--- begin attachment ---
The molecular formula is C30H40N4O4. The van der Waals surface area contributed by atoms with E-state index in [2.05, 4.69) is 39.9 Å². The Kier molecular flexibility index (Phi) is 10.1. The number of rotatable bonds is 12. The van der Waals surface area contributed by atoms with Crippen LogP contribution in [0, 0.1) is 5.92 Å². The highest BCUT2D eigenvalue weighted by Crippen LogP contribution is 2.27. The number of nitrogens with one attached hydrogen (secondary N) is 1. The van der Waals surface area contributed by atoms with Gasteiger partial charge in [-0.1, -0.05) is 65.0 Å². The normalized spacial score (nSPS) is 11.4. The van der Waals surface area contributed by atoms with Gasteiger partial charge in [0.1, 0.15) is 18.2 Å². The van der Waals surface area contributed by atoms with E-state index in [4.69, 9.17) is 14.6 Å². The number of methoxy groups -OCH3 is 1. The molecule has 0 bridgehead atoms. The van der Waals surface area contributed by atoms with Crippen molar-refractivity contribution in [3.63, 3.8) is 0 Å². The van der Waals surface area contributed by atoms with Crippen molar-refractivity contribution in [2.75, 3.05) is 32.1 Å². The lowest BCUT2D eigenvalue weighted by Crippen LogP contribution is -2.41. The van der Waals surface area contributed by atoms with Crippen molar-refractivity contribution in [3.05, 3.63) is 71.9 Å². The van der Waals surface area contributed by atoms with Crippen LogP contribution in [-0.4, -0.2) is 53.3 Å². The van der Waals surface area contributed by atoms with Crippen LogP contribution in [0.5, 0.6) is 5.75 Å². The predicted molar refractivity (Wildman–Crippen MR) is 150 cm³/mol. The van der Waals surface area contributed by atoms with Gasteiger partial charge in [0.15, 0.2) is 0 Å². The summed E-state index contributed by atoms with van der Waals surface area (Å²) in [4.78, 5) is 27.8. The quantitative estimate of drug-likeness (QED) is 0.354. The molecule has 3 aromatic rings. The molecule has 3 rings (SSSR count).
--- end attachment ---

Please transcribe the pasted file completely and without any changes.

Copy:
The molecular formula is C30H40N4O4. The van der Waals surface area contributed by atoms with E-state index in [2.05, 4.69) is 39.9 Å². The Kier molecular flexibility index (Phi) is 10.1. The number of rotatable bonds is 12. The van der Waals surface area contributed by atoms with Crippen LogP contribution in [0, 0.1) is 5.92 Å². The highest BCUT2D eigenvalue weighted by Crippen LogP contribution is 2.27. The number of nitrogens with one attached hydrogen (secondary N) is 1. The van der Waals surface area contributed by atoms with Gasteiger partial charge in [-0.1, -0.05) is 65.0 Å². The normalized spacial score (nSPS) is 11.4. The van der Waals surface area contributed by atoms with Gasteiger partial charge in [0.1, 0.15) is 18.2 Å². The van der Waals surface area contributed by atoms with E-state index in [4.69, 9.17) is 14.6 Å². The number of methoxy groups -OCH3 is 1. The molecule has 0 bridgehead atoms. The van der Waals surface area contributed by atoms with Crippen molar-refractivity contribution in [3.63, 3.8) is 0 Å². The van der Waals surface area contributed by atoms with Crippen molar-refractivity contribution in [2.75, 3.05) is 32.1 Å². The lowest BCUT2D eigenvalue weighted by Crippen LogP contribution is -2.41. The van der Waals surface area contributed by atoms with Crippen molar-refractivity contribution in [3.05, 3.63) is 71.9 Å². The van der Waals surface area contributed by atoms with Crippen LogP contribution in [-0.4, -0.2) is 53.3 Å². The van der Waals surface area contributed by atoms with Crippen LogP contribution in [0.5, 0.6) is 5.75 Å². The predicted molar refractivity (Wildman–Crippen MR) is 150 cm³/mol. The van der Waals surface area contributed by atoms with Gasteiger partial charge in [0.15, 0.2) is 0 Å². The summed E-state index contributed by atoms with van der Waals surface area (Å²) in [4.78, 5) is 27.8. The quantitative estimate of drug-likeness (QED) is 0.354. The molecule has 3 aromatic rings. The molecule has 3 rings (SSSR count).